A couple years ago, Adidas (one of the event’s sponsors) ran ads that showed a bib number along with that runner’s “reason for running.” One said simply “To hear the Wellesley scream.” My absolute favorite read:
My muscles were screaming, but the fans were screaming louder.
And if that isn’t enough, you can even stop for a kiss.
I’m not sure why, but this photograph from shallow_wing photography is terribly compelling:
I’m pretty sure this is what summer looks like.
In preparation for moving, I needed to cancel my Verizon DSL account. Naturally, I Googled “cancel Verizon DSL” to get instructions, and the first page of results is filled not with information from Verizon, but with horror stories. That’s never a good sign.
Sighing, I searched “cancel” in Verizon’s help system and immediately got the 800 number to call — so far, one click. I called. After a few quick voice prompts, I got transferred to Kelly: an agent working in a United States call center, who already knew the phone number I had given the computer earlier (which isn’t the case in some call centers).
Kelly: How can I help you?
Me: I’m moving, so I need to cancel my service.
Kelly: Do you need to transfer your service to another address?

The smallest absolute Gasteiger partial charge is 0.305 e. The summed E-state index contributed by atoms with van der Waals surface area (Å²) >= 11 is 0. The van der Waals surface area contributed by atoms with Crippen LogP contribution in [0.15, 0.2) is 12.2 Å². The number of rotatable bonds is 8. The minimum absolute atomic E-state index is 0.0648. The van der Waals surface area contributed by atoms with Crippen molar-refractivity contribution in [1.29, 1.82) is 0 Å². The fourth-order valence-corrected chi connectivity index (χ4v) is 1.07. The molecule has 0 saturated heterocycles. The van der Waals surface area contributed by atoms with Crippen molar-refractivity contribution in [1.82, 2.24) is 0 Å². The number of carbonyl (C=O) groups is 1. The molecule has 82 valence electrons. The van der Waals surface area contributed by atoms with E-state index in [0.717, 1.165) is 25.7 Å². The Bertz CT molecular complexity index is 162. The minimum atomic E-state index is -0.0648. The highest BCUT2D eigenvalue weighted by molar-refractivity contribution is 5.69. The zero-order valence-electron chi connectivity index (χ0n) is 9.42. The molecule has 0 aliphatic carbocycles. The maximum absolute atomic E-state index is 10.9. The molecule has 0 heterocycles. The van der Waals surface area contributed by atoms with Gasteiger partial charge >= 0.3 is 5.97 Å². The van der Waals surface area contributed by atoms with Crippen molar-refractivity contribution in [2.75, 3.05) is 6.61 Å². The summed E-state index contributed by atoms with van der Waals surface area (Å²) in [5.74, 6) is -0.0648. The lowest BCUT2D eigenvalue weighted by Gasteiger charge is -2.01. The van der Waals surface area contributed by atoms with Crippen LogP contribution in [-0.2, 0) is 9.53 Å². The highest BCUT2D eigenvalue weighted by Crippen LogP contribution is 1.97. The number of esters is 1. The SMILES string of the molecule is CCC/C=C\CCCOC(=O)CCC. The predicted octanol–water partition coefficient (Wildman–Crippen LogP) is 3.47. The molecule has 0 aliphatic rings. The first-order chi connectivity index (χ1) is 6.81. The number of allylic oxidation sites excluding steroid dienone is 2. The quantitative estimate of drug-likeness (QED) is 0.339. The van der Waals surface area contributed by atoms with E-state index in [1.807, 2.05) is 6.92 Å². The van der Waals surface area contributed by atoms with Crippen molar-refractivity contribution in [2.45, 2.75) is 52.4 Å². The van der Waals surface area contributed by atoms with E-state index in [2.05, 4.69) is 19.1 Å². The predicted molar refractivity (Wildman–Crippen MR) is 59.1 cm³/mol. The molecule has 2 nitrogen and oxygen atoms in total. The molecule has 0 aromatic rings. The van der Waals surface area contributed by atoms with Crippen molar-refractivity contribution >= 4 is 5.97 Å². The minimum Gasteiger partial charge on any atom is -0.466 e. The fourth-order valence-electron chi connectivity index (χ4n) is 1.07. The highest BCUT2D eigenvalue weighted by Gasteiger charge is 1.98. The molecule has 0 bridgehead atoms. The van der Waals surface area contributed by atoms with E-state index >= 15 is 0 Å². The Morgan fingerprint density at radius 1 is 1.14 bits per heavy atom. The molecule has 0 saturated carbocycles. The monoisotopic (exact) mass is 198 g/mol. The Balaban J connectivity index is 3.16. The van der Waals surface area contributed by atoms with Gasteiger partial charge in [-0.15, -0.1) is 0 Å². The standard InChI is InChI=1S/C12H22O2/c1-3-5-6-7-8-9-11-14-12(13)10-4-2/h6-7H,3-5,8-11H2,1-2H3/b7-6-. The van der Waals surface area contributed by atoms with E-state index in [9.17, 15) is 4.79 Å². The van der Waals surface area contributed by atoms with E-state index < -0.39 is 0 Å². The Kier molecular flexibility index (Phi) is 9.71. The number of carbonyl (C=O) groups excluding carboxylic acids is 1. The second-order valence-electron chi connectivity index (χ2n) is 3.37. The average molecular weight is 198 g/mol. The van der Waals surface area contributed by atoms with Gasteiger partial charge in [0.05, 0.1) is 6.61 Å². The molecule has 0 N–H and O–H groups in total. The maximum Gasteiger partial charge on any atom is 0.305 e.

Kelly: You have a two-year contract, so there’ll be a $99 early termination fee.
Me: Yep; I expected that.
Kelly: Okay. We’ll turn off your service on Wednesday. Is there anything else I can help you with?
Me: Nope. Have a nice day!
Start to finish, the call was under six minutes.
I struggle to see how that could possibly have gone any better. Either Google lied to me through ranting, or whatever problems Verizon once had are fixed.
OkCupid asks members to answer questions that other members have written, and uses the answers to find good matches. Because anybody can write a question, the topics are not limited to smoking preferences and pet ownership, but cover the entire range of human activity. Have you been in prison? Would you prefer to go to a movie or a musical? How often do you shower? Do you like trying new foods? Should flag-burning be illegal?
The OkTrends blog studies this trove of data in the aggregate to derive some fascinating conclusions about dating in general and our society as a whole.
Consider The Case for An Older Woman. We see here, for example, what ages men prefer their partner to be.
Based on their “allowable match” settings, men are perpetually okay with women a little older, but are reluctant to give up on dating a young woman.
More importantly, the heat map shows whom men are actually contacting, with green areas indicating lots of messages. A 30 year-old man will say he’d only date someone 22 or older, but he “spends as much time messaging teenage girls as he does women his own age.”